On Friday, we woke up on the earlier side, got breakfast and then took motorbikes to a Tinnery. I had read about it in Carrie’s guidebook and with nothing else planned for the day; an excursion out of Butare was exactly what we were looking for.
We forgot the name of the Tinnery and had to ask the waiter at breakfast if she knew. She wrote down something on a napkin and we took it to a group of taxi men who volleyed for our attention and shoved their helmets into our arms so that we’d be sure to get on their bike. A little apprehensive that we might be going to the wrong place, the bikes took us West out of Butare, past villages and large fields where pink-clad prisoners raised and lowered their trowels.
When we arrived at the Tinnery I was sure we’d made a mistake, or that I had misjudged the guidebook. Sure enough, the bikes had pulled up the Huye Ettinerary but the front gate was locked and I didn’t see anyone. To be safe, everyone stayed with the bikes and I walked around through a side gate and down a little cement path. Behind the first main building were three smaller ones connected by a cement path that met in the middle underneath a circular roof. I could hear the clang of a hammer and smaller noises that indicated we were there.
We went around back and entered the main building through a basement door. In that room was an amazing collection of beautiful statues, bowls, bracelets, animal figurines, salt and pepper shakers, and many more objects. We were slightyy put off by all of the prices but I took lots of pictures! One of the workers gave us a tour of the outbuildings and once we entered the first one I was so glad we’d decided to do this trip. In the first building we walked through a low entry way and came out into a circular room with a high ceiling that met at a point in the middle. Natural light poured in through windows near the top. In the center of the room was a large circular table with a pile of dirt stacked on top and one man kneading it into a wooden frame. Turns out this is where they mold the tin into different objects. A mold, presumably some type of metal, is packed in the wooden boxes surrounded by dirt and then two to three holes are made so that the tin can be poured in and left to form. As we walked around the small room, the man at the center table began pounding the dirt into one box using a large mallet. In one corner was a large pot sitting over a fire with two ladles in it. Our unofficial tour guide picked up a ladle and let the liquid tin pour out, showing us the melted tin. It had a silvery tint and had the same gloss as gasoline.
In the next building we watched men bent over a long table polish and refine the pieces that had come out of the last room. One of the men closer to us had on a Boston Red Sox hat… even the Rwandans are sox fans. 🙂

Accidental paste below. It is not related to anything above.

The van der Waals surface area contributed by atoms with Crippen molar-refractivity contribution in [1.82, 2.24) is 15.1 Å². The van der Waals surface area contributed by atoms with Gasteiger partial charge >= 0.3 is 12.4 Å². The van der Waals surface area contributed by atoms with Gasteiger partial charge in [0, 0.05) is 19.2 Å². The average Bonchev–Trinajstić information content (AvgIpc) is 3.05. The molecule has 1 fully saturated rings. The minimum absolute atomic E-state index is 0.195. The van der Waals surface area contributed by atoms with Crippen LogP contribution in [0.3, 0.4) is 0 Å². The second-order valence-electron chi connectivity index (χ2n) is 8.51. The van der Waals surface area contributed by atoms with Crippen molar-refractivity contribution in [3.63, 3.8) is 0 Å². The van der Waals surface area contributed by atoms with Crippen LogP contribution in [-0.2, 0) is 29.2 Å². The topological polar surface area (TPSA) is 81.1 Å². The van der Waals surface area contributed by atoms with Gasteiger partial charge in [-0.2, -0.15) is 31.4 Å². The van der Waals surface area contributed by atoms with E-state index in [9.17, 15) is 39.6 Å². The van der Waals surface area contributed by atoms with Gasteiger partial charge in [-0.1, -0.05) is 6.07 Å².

The whole place was so interesting and also pretty peaceful. The men worked quietly, a radio played in the background, and it was light and airy and really calming.
But we weren’t finished there. With her slight knowledge in French Jaishri attempted to explain that we wanted jewelry. Our helpful guide nodded and told us that just one kilometer up the road we’d find the Benedictine Monastery where we could find a tinnery with jewelry. I think its safe to bet that no translation from English to French, passed through the mind of someone whose first language is neither, won’t be perfect.
We walked, and walked, and walked. Apparently we were supposed to turn down a red dirt road not far from the tinnery, but we thought it safe to follow the straight and narrow. Which we did until we wondered where we were walking. After asking two people on the road where the monastery were – who both pointed across a large field on our right to a hilltop – a young lady with a basket on her head pointed the same direction and that walked with us till we got to a small dirt path that led directly down through the field. Two of the girls with us decided to go back; they weren’t ready to hike through the field, across a stream, and up another dirt road to a monastery that we really knew nothing about.
With nothing us planned for the day besides the general meeting that evening, four of us decided to go for it and we started down through the field. A couple men and women bent over in the sloping field would stand up and smile as we passed. I am really not sure of what they thought as 4 mzungus hiked through their field with cameras and bags and flipflops. We made it to the bottom, jumped over the stream – with the help of two friendly Rwandan men – and started to walk up a longg dirt road. One of the men walked with us, and though he didn’t speak English, it was clear that he was leading us in the right direction. On our left we could see the road we had come from and the field we had just crossed through and on our right were large trees. It was beautiful albeit a little long. Finally, at the top of the hill, we reached the monastery. No tinnery. Not many people. A small room with a Persian carpet and one glass case with wedding bands, a few earrings, and some pendants, and a couple who I figured to be getting wedding bands. At this point we had been walking for at least an hour and all we could do was laugh at where we ended up. Definitely an experience, and if nothing else, we met some friendly people and saw some beautiful countryside.
All and all, the experience was… peaceful. The quite tinnery, the few people left in the field late on a Friday afternoon, the sprawling monastery lawn. The evening ended with loud rainstorms and a trip to the University Club for some of us where we sat and talked.
Again, this post is late. Sorry that we didn’t get anything up last week. Until next week,